Pattern matching is a powerful tool that compares a value against a several patterns until it finds one that matches. These patterns can range from simple literal values to a complex assortment and combination of other patterns, most of which are covered below.

Perhaps most importantly, pattern Matches with are completeness
checked, so all possibilities for a given value must be covered.
For example, a match against an integer x with a single
pattern `0`

(the equivalent of if x = 0) is rejected
as it does not have a case for when x != 0.

# Patterns

Every match expression must match a value against a list of patterns that are to be matched in order of declaration. There are several basic types of patterns: type cast patterns, operator patterns, destructures, clauses. Additionally, each type of pattern can be used within other patterns.

## Type Cast Pattern

Type cast patterns are in the form `Type val`

and are matched
if val’s type is Type. This is how each possible value of a
tagged-union types is matched against. For example, the type
`Maybe 't`

is one of two values: `None`

or `Some 't`

. In pattern
matching syntax, this translates to:

```
//typeof t = Maybe i32
let t = Some 2
match t with
| None -> print "none :("
| Some val -> print val
```

## Operator Patterns

An operator pattern is, simply put, a pattern that uses a
binary or unary operator. The semantics of which differs
depending on the operator used. The `+`

operator for example,
can be used in a patern (eg. `x + 3`

) to match any value and
have the binding (`x`

in this case) bound to the value matched
minus 3, and if the given type overloads the `-`

operator then the
overload is used. The other arithmetic operators follow this pattern as well.

```
match 3 with
| x + 2 -> assert(x = 1)
match (55, 12) with
| (y - 3, 15) -> assertUnreachable()
| (z / 2, 12) -> assert (z = 55 * 2)
| _ -> assertUnreachable()
//Pattern matching cannot be used as an equations solver
//
//Error: use of unbound value x in binding expression of x
match 0 with
| 2*x*x + 6*x + 4 -> assertUnreachable()
```

A more useful operator for patterns is the range operator `..`

which can
be used to test if a value is in a given range.

```
match 103 with
| -9..9 -> "1 digit"
| -99..99 -> "2 digits"
| _ -> "> 2 digits"
```

The append operator can also be used to check if a value has a given prefix or suffix:

```
match "my string" with
| "my " ++ item -> "I have a " ++ item
| "your " ++ item -> "You have a " ++ item
| _ -> "Someone has something. Probably."
```

## Clauses

Adding a clause in a pattern causes the pattern to only be
matched when the clause is true. Clauses use the `where`

keyword and are always boolean expressions. A clause also
has access to the bindings from the pattern it acts upon.

```
match 5 with
| small where small < 3 -> "small!"
| big where big > 10 -> "big!"
| _ -> "moderate."
match (3, "four") with
| (x, "four") where x > 5 -> ...
| (3, s) where len s > 3 -> ...
| _ -> ...
```

Much of the time a clause can be replaced with an inline boolean expression.

```
match 5 with
| _ < 3 -> "small!"
| _ > 10 -> "big!"
| _ -> "moderate."
match (3, "four") with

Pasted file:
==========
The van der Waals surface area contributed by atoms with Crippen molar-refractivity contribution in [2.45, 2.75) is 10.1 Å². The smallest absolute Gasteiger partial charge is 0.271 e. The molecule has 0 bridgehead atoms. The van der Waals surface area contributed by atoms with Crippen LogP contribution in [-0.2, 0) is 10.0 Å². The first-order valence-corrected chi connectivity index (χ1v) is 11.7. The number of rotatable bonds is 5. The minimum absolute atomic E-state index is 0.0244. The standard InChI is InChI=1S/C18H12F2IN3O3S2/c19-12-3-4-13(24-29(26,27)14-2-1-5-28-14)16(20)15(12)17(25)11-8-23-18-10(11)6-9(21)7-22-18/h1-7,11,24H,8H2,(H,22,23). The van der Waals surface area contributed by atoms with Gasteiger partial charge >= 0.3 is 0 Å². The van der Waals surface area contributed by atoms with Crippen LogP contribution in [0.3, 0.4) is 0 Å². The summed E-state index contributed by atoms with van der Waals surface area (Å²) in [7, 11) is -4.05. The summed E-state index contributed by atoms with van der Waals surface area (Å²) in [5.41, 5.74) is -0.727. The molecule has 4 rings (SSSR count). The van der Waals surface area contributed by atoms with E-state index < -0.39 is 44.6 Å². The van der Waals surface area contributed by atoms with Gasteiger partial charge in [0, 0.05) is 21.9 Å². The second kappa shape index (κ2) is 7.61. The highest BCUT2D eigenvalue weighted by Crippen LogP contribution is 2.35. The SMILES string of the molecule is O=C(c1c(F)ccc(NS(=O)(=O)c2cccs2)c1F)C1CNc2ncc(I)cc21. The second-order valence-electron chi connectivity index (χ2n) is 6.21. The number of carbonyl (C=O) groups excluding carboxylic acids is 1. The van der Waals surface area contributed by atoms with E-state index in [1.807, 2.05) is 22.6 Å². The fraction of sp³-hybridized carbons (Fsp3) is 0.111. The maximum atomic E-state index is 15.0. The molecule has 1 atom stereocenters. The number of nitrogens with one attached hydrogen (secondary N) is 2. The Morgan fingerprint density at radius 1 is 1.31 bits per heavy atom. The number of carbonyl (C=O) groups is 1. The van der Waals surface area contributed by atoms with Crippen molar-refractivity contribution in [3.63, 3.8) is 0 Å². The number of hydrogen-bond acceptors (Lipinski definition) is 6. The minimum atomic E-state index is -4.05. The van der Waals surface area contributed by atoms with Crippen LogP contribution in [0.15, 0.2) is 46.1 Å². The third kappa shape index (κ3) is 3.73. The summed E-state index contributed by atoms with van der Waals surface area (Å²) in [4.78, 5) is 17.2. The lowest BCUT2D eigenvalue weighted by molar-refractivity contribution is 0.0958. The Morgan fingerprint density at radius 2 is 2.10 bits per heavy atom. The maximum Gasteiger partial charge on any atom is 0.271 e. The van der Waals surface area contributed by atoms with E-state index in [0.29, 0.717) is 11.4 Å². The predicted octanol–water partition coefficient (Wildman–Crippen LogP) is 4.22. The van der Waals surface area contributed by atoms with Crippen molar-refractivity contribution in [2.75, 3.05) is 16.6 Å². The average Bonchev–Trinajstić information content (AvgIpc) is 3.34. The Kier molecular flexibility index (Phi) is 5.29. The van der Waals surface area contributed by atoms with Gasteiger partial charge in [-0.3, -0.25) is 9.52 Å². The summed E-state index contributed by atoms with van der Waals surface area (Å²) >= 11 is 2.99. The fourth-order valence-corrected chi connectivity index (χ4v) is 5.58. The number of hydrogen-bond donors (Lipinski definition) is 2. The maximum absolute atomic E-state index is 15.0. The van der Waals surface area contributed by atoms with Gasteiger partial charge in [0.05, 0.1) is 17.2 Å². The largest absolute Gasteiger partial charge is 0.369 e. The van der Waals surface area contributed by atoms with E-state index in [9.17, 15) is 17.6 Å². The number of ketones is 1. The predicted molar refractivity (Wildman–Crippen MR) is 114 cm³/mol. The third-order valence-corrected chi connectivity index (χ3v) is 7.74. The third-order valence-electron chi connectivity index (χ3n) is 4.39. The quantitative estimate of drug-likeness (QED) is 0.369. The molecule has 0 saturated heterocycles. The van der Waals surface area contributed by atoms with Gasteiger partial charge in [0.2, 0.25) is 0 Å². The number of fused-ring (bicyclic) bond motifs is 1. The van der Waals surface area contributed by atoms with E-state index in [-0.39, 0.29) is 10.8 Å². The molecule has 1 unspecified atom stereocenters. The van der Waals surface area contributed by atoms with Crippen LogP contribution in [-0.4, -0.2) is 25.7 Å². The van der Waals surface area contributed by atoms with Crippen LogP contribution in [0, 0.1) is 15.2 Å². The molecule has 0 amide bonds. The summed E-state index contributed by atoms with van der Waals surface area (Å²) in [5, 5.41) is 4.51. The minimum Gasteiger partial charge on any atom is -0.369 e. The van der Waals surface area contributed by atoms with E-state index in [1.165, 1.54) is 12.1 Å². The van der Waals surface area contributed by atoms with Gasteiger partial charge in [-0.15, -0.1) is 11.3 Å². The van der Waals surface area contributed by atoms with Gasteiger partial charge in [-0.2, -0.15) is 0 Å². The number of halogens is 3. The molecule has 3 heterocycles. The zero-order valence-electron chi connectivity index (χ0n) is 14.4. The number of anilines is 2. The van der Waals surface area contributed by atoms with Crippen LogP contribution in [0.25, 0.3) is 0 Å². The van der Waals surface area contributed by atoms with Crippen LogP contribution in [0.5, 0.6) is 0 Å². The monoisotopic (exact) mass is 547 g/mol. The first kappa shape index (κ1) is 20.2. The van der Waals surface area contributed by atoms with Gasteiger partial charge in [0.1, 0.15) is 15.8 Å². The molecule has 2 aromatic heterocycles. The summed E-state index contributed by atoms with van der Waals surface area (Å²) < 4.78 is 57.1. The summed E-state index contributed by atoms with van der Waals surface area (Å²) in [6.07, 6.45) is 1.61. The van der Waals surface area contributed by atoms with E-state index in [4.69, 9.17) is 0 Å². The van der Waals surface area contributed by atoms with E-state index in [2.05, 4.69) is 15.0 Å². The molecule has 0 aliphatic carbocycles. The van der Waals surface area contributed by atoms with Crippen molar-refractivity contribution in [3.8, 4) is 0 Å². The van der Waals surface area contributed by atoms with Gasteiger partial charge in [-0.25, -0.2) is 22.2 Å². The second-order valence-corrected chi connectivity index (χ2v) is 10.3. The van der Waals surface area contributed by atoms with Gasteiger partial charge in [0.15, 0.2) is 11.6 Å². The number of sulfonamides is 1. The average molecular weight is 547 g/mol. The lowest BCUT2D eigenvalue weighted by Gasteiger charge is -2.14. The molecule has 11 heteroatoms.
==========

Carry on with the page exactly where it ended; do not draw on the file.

| (x > 5, "four") -> ...
| (3, len s > 3) -> ...
| _ -> ...
```

In match expressions any unbound identifier is bound to a value
based on its position in the pattern. For example, `s`

above refers
to the second index of the tuple type `(i32, Str)`

, and thus is a
`Str`

type. `len`

is already bound to a function, so it is not
rebound. The explicit `where`

clause can help prevent the ambiguity
that arises if it is unclear if `len`

or `s`

are already bound.

## Multiple Patterns

`|`

can be placed between two patterns so that its
branch is matched if either of those patterns are true.
It is essentially the `or`

operator for patterns.

```
fun fib: u32 n =
match n with
| 0 | 1 -> 1
| _ -> fib (n-1) + fib (n-2)
```

# Return Value

A match expression shares much of the same semantics of an if expression in that the types of its branches must match and the value returned is the value of the matched branch.

```
assert (3 = match "hi" with
| "yo" -> 1
| "hi" -> 3
| _ -> 5)
```

# Creating New Patterns

All functions that take a single parameter and return either
a boolean or a `Maybe 't`

can be used in a pattern expression.

```
fun positive: i32 x =
x > 0
match 4 with
| positive x ->
//the value bound of a boolean-returning function
//is just the value being matched
assert (x=4)
"4 is positive!"
| _ -> "4 is not positive."
```

As seen above, in the case of a boolean-returning function, the
matched value is bound to the identifier following the function
name. If some other value should be bound instead, a function
returning a `Maybe`

type can be used instead. If the function
returns `Some val`

then the pattern will be matched and the identifier
will be bound to `val`

.

```
fun positive: i32 x =
if x > 0 then Some "${x} is positive!"
else None
match 4 with
| positive msg ->
assert (msg = "4 is positive!")
print msg
//If this pattern is matched, then positive returned None
| _ -> "4 is not positive."
```

If the function requires multiple arguments, the other arguments can be specified as constants. This is also how the binary logical operators function within patterns:

```
fun approxEq: f64 a b =
abs (a - b) < 0.0001
match 56.0 with
| approxEq x 34.2 -> "x = 34.2"
| approxEq x 56.0 -> "x = 56.0"
| x < 2 -> "x < 2"
| _ -> "x = ?"
```